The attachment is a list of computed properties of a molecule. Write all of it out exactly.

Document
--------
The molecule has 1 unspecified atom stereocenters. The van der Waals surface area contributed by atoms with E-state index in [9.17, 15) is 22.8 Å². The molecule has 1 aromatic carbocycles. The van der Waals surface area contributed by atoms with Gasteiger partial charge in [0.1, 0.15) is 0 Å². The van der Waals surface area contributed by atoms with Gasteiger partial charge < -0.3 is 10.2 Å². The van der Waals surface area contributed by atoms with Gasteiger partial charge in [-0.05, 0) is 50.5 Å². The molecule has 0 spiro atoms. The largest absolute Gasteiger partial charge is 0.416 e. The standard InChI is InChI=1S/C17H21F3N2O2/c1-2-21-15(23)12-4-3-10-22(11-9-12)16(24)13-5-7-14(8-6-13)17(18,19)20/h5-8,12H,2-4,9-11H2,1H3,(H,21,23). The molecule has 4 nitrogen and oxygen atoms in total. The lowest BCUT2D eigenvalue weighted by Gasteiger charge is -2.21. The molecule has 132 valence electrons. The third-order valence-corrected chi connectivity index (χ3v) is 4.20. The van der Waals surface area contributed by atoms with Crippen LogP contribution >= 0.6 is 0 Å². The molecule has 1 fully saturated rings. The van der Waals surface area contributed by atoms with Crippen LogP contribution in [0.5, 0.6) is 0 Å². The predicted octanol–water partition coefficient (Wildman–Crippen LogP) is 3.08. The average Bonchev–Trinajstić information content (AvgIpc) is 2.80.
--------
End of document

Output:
The molecule has 1 unspecified atom stereocenters. The van der Waals surface area contributed by atoms with E-state index in [9.17, 15) is 22.8 Å². The molecule has 1 aromatic carbocycles. The van der Waals surface area contributed by atoms with Gasteiger partial charge in [0.1, 0.15) is 0 Å². The van der Waals surface area contributed by atoms with Gasteiger partial charge < -0.3 is 10.2 Å². The van der Waals surface area contributed by atoms with Gasteiger partial charge in [-0.05, 0) is 50.5 Å². The molecule has 0 spiro atoms. The largest absolute Gasteiger partial charge is 0.416 e. The standard InChI is InChI=1S/C17H21F3N2O2/c1-2-21-15(23)12-4-3-10-22(11-9-12)16(24)13-5-7-14(8-6-13)17(18,19)20/h5-8,12H,2-4,9-11H2,1H3,(H,21,23). The molecule has 4 nitrogen and oxygen atoms in total. The lowest BCUT2D eigenvalue weighted by Gasteiger charge is -2.21. The molecule has 132 valence electrons. The third-order valence-corrected chi connectivity index (χ3v) is 4.20. The van der Waals surface area contributed by atoms with Crippen LogP contribution >= 0.6 is 0 Å². The molecule has 1 fully saturated rings. The van der Waals surface area contributed by atoms with Crippen LogP contribution in [0.5, 0.6) is 0 Å². The predicted octanol–water partition coefficient (Wildman–Crippen LogP) is 3.08. The average Bonchev–Trinajstić information content (AvgIpc) is 2.80.